Nice to have both of, this all with different ways of working, because sometimes it’s also kind of, nice to look how can we, for example, for a brochure for, cultural house. And you have all these kinds of different pictures by different photo photographers. And then there’s one illustration too.

And they all have to fit in one brochure or on one website. And they all have to look like they’re owned by this house, this cultural house. And that’s, that’s nice to work on too. How can they all be a bit, together or belong a bit together. [00:18:00] As different as they are.

Timothy Helmer: Can you tell me about one of your favourite projects you worked on so far? 

Laura Bergans: Actually, most of the time, if a project, a project is nice to work on or not, it depends on the persons behind the project, or behind the brand the persons you have to collaborate with. So. Yeah, and I was thinking about that and I was like, Oh, actually, we’re very lucky with all of the people we work with, because we have really nice, yeah, colleagues or, people we work for.

And, yeah, I think we’re lucky. So it was also difficult to choose the one favourite project also because. I like the diversity of projects we’re working on from graphic identities to expo design, web design, book [00:19:00] design, like for social media even.

Timothy Helmer: So yeah, maybe the question should be, well, two things. The fact that you call your clients’ colleagues already says a lot. But maybe the question should be the project you’re most proud of instead of your favourite project, because that’s the difference. 

Laura Bergans: I’m quite proud of the graphic identity and all the deliverables we did or do for Het Theaterfestival.

We started working on it in 2016, and so it was one of the first big graphic identities we did. So we felt really proud then about it. And also because again the persons behind the festival are very, very nice to [00:20:00] work with. Some years ago they got a new director, but… And we were like, oh, it’s done there will be a new graphic identity because, yeah, a new character, a new graphic identity.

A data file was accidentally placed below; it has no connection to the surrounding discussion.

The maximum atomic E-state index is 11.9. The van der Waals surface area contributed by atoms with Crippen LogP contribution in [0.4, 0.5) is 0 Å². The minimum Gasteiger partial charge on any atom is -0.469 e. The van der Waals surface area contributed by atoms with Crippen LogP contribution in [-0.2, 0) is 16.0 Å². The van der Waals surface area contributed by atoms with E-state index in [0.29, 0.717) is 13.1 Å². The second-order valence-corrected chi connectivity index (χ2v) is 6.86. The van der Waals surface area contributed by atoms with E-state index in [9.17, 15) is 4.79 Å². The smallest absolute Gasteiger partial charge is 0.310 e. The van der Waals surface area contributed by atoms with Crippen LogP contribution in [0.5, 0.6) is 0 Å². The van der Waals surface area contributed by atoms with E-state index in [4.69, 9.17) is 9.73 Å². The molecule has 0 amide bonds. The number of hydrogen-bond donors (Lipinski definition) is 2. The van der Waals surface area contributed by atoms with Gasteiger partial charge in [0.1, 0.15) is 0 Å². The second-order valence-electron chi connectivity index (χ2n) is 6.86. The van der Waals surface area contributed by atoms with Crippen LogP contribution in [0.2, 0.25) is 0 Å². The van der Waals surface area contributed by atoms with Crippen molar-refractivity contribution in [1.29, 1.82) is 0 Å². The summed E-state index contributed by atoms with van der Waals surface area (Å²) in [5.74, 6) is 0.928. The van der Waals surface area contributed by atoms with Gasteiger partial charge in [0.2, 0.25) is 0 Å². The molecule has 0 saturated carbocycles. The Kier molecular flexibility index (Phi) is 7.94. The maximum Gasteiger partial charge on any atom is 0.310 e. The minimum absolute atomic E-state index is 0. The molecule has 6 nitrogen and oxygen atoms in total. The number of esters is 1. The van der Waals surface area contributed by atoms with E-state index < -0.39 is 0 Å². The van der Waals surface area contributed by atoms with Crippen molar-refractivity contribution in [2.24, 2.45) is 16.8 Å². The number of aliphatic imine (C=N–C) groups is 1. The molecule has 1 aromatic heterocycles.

But they were like, oh no, we still like it, it’s still very relevant and why should we change it? We really like it. So we were happy to continue working on it and, for example… This year was the first time we made a magazine for them and, we, I was, yeah, very happy to, see it was still possible to develop new ideas within this seven year old graphic identity.

So yeah.

Timothy Helmer: It’s nice to hear that a new creative director or a creative, is it a creative director of a cultural house?

Laura Bergans: Yeah, or maybe. [00:21:00] Brother, I must think about a function which is behind her name. I don’t know. I don’t know. 

Timothy Helmer: I would say it’s a creative director, but I’m not sure

Laura Bergans: No, it’s not a creative director because they have a big jury, which is selecting all of the performances which will be on the festival because it’s like the most important performances of last cultural year are shown there again. And so it’s not one person who is choosing the performances.

Timothy Helmer: Big it’s a big compliment if a person that important for, for a cultural institute changes jobs and you have someone new who wants to start fresh and still feels that the identity is well fits the brand.

Laura Bergans: Yeah, yeah, indeed. We were very happy, yeah. 

Timothy Helmer: Haven’t heard that [00:22:00] before, actually. Well, I would say most of the time they want to do their own thing.

Yeah. Indeed. And start, yeah. Doing their own stuff.

Alright, so how do you balance creativity and practicality in your design work? ’cause I know, because of the work you do a lot of cultural work, but also. Bigger design jobs like musical festivals, all that stuff there, it gives a lot of practical deliverables. So how’s that balance?